Faithless Electors, Faithless Congresspersons

by Jim McCarthy

“With what shall I fix it, dear Liza, dear Liza, with what shall I fix it, dear Liza, with what?” May 30th is National Hole in the Bucket Day offering the states and Congress the opportunity to fix the hole in the bucket of Presidential electoral processes and procedures.

At present, members of Congress are unrestrained from voting to accept or reject the certified state electoral votes and slates of electors for the Electoral College. This hole in the bucket has largely been deflected by emphasis upon election integrity, a meme for voter fraud by the voters themselves (or, occasionally groups).

The names of presidential electors may or may not appear on the ballot in most states; voters by and large believe they are casting a vote directly for the president and vice president. The U.S. Supreme Court (Chiafalo v Washington, 2020) unanimously ruled that states have the constitutional authority to force electors to vote in accordance with their state’s popular vote. The opinion, while recognizing state power in this regard, does not require states to prevent faithless electors. At the time of the decision, 33 states, including Virginia, had adopted legislation binding electors.

On January 6th and 7th of 2021, both chambers of Congress assembled to affirm the results of the November 2020 presidential election as certified by the fifty states with respect to the popular vote and slates of electors named under the procedures of each state. On those two days, 147 members of Congress, including 4 House members from Virginia, voted to reject the submissions of Arizona and Pennsylvania. Their action could hardly be deemed symbolic since there were two separate votes meaning the rejections were of a more comprehensive nature.

Presently, the four Virginia House members are on the campaign trail seeking reelection, making speeches, and conducting Q&A sessions with constituents. No media reports identify a reply to the question as to why they voted to reject the two states’ results. Had the faithless members of Congress succeeded in scraping the submitted presidential results of more states, at what point would Virginia’s four have voted to reject the results from the Commonwealth? A collateral question is whether the four would accept state or federal legislation requiring them to vote for the certified presidential results from all states including their own.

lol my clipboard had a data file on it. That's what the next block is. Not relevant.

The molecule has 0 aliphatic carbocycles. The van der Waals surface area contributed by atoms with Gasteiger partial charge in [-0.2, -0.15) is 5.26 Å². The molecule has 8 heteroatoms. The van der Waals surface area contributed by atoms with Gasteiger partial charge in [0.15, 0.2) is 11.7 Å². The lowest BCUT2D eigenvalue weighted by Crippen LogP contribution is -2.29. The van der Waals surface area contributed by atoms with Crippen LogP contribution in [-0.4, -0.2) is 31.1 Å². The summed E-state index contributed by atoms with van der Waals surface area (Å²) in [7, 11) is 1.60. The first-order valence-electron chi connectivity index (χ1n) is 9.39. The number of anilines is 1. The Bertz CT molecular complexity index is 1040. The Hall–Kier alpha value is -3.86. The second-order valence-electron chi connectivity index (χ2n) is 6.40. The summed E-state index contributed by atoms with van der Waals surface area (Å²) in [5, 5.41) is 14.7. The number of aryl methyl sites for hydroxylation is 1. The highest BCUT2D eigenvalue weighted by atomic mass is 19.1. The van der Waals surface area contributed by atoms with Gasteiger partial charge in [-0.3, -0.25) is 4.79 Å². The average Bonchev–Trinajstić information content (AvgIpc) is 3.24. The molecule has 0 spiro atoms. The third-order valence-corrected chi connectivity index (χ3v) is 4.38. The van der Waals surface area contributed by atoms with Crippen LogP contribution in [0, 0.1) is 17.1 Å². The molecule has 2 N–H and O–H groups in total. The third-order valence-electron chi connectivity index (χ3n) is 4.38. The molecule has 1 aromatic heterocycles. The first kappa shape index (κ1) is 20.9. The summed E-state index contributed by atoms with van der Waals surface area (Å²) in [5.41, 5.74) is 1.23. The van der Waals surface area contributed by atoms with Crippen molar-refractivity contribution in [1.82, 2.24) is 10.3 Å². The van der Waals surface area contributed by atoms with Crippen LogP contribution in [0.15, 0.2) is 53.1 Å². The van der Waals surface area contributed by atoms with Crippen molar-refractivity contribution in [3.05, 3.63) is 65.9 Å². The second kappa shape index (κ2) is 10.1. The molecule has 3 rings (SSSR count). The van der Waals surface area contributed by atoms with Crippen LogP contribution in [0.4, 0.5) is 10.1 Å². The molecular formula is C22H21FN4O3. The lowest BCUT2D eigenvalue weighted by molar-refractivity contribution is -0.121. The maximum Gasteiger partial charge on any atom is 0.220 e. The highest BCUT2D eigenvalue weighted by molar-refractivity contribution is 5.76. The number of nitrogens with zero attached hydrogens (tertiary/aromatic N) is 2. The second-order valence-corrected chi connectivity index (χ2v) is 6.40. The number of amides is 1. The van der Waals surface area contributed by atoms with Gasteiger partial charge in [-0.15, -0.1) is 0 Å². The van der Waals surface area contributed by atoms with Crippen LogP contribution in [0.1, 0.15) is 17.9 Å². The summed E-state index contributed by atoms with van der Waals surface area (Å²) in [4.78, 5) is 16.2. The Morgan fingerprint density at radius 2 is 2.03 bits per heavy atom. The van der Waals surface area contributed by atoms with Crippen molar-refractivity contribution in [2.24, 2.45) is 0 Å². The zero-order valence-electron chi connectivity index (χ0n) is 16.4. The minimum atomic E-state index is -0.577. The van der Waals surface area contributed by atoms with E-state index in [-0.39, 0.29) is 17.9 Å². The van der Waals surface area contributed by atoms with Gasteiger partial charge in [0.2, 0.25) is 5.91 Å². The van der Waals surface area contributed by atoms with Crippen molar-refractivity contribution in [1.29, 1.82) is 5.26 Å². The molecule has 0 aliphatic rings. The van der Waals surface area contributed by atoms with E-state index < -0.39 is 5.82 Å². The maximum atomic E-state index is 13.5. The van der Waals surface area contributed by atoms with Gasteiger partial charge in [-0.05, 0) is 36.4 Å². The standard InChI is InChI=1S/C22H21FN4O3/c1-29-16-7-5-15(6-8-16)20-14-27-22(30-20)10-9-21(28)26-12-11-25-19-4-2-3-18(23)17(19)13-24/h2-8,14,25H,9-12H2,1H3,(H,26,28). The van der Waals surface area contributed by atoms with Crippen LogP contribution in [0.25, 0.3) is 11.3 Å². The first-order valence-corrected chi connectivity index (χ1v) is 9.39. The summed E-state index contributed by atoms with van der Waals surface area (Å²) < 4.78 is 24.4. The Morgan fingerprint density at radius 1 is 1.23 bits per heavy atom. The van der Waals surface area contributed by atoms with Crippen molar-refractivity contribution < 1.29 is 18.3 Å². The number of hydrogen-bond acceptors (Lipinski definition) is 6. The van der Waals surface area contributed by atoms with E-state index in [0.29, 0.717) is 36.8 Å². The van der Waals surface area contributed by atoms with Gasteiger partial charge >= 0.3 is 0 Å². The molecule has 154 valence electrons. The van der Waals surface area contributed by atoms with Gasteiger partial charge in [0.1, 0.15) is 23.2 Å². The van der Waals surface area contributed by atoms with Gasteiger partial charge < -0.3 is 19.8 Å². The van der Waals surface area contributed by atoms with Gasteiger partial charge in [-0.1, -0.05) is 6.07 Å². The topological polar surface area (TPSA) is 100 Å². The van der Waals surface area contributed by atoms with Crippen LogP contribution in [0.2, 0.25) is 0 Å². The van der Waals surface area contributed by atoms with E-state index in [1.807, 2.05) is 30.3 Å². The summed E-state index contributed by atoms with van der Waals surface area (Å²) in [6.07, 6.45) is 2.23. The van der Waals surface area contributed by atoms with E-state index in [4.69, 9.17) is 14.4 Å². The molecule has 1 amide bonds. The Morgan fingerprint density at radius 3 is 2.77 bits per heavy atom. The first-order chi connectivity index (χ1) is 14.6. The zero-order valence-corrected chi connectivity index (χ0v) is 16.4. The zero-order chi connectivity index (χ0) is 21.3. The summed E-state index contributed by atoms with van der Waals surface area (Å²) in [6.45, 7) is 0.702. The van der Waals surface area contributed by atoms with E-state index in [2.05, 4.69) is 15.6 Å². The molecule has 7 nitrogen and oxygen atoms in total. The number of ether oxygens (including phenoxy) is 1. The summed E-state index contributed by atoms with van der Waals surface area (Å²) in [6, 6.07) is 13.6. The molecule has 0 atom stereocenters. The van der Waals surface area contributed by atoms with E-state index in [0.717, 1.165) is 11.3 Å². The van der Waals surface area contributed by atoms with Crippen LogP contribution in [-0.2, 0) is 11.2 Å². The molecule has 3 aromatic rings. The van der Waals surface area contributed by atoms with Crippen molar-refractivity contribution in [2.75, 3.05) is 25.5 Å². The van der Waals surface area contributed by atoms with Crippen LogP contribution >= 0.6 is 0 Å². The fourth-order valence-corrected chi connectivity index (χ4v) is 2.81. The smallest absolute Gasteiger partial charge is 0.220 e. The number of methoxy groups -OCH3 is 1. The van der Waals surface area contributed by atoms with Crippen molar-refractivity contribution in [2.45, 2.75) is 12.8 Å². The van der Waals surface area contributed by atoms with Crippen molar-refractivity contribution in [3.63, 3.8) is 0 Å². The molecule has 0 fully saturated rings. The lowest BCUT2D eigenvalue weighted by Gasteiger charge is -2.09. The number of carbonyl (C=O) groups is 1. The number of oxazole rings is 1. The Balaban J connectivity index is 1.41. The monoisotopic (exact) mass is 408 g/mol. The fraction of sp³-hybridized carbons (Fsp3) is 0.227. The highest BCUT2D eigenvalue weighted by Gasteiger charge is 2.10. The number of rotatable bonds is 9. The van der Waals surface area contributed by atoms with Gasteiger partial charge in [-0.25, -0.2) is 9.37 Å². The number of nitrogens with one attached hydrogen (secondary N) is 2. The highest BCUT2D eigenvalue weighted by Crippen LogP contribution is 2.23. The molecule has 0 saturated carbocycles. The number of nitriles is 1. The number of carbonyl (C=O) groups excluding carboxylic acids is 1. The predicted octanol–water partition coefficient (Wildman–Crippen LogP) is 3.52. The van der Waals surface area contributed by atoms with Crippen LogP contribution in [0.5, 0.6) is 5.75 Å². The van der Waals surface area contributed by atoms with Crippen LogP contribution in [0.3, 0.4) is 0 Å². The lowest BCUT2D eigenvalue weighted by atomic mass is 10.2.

In addition to the oath sworn by members of Congress, the Constitution (Art. 4, Sec. 1) holds that “Full faith and credit shall be given in each state to the public acts, records, and judicial proceedings of every other state.” Section 2 provides that “citizens of each state shall be entitled to all privileges and immunities of citizens in the several states.” “The United States shall guarantee to every state in this union a republican form of government.”

Originalists may parse these provisions to conclude that there is no language specifically requiring members of Congress to vote for the certified results offered by states in presidential elections. The “public acts” and “records” of “every other state” to receive “full faith and credit” seems reasonably clear as an official obligation under oath to accept the vote counts and slates of electors from every state.

Election integrity advocates are generally agreed that jail time for voter fraud by ordinary citizens is appropriate but are silent when members of Congress engage in a similar behavior. Of course, a direct solution would be the elimination of the Electoral College. However, in the 91st Congress (1969-1971), the House passed a joint resolution 338-70 to abolish that procedure only to see the measure fail to receive a vote in the Senate.

The hole in the bucket with respect to faithless members of Congress remains unplugged. The four Virginia naysayers are keeping their powder dry as there seems to be no public demand to learn the reasons for their votes in January. It’s one more example of political leadership unwilling to advance the integrity expected of it by the citizenry – except, of course, that integrity that is applied to the citizens themselves.

A “revoltin’ development” as Chester Riley would say.

Jim McCarthy is a retired New York City attorney living in Virginia.